Also Read Our Article on How to Best Find a Lost Bird
Last year I received an urgent email from Milind Shah, the person who had helped train me to be the Pet Birds Guide at About. His beloved cockatiel had escaped his father’s apartment in Queens, New York while Milind was on vacation in Dallas. This bird had been a pet for 16 years, since Milind was only 9 years old. Needless to say, he was frantic and desperately wanted to get his bird back. I immediately told him aboutBirdHotline and told him to put up as many posters as he could with information about his bird. Milind set about to get his pet back. He has written an account of his experience so everyone here at Pet Birds can benefit from the story. Here is Milind Shah’s tale:
“I left Bobby, my cockatiel, with my dad while I visited my mom in Dallas. I left her at my dad’s place after I got back, only because he was really enjoying having her there. I always have the cage door open when I’m home, so she’s very used to flying around. Obviously my dad couldn’t keep her locked up, and not being very familiar with birds, he forgot to close one window. While my dad was doing something, she got spooked and flew straight out the 6th floor window. My father told me she flew across the street to the roof of the opposite building, then attempted to fly back, but got spooked, and flew off in another direction. He went searching for her for a couple of hours, but it got dark and it was futile to do the search then.
That night my dad called me. I’ve never heard him so nervous in my life. Needless to say, I was devastated. I have had this bird for 16 years, since I was 9. And I didn’t think there was any hope of finding her. Even the outer boroughs New York City are packed, and my search the following day made me realize how many different places a relatively small bird can hide. There are new buildings, abandoned buildings, front yards, back yards, trees, bushes, parks, fire escapes, spaces below air conditioners…It was maddening. There are also many different types of birds in this city, let alone great numbers of them. In a few hours I saw pigeons, sparrows, finches, crows, a hawk, sea gulls, and even a flock of geese. A fact I was never aware of and now found equally as maddening and especially frustrating.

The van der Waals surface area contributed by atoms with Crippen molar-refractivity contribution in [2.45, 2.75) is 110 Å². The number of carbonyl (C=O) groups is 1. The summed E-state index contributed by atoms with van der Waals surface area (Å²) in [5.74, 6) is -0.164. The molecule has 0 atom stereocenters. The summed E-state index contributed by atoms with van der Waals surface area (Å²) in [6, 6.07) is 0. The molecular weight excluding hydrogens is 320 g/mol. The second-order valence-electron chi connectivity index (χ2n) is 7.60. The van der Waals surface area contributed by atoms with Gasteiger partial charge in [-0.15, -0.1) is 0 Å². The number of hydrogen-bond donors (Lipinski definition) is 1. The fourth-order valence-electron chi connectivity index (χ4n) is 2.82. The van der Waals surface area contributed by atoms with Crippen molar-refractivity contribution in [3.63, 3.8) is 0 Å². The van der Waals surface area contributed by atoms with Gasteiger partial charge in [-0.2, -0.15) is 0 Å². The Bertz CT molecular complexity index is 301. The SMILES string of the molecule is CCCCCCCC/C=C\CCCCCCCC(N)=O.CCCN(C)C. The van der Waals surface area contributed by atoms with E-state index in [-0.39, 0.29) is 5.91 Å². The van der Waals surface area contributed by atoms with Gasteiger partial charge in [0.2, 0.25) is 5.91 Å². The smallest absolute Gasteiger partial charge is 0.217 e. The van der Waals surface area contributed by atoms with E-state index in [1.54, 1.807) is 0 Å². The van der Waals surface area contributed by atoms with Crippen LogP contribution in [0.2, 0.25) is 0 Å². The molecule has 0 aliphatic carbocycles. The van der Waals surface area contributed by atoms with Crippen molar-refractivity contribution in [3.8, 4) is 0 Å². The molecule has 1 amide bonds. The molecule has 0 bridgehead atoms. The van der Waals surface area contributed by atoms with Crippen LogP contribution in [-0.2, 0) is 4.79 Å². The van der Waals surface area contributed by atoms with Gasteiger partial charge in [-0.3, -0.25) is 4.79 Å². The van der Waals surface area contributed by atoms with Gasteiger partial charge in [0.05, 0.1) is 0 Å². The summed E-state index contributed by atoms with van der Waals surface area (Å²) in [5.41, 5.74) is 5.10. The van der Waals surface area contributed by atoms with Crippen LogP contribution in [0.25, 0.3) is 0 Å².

I asked around at local pet stores and gave them my phone number. One pet store owner told me that cockatiels are very smart and could live through the winter. Once I told him how old she was, he gave a 3 month maximum. At this point I contacted Vera, the Pet Birds Guide, for some advice. I did as she said and posted on BirdHotline. I also created and posted flyers around the neighborhood. I posted about 30 color flyers in a 4 block radius. Of course, a few days after the flyers went up, we had a serious storm and everything washed away. I was in the process of making more, but it took time.
The day I posted the flyers, I left one in my dad’s hands to post in a nearby building. Instead he posted it in the window of the bakery. It’s this poster that got my bird back. The superintendent of a building spoke to some kids that had found her. They didn’t know how to take care of her and had her in a box and weren’t feeding her right. He had a cockatiel too, so he convinced the kids to give her up. He took care of her for a couple of days. Then a friend of his saw the last poster in the bakery and told him about it. He called and I got my bird back! Oh so dramatic, but it really was. No one would ever think that a bird could be found in a city as messy as this. Countless things could have happened to her in the week she was outside. She certainly lived the adventure of her life.”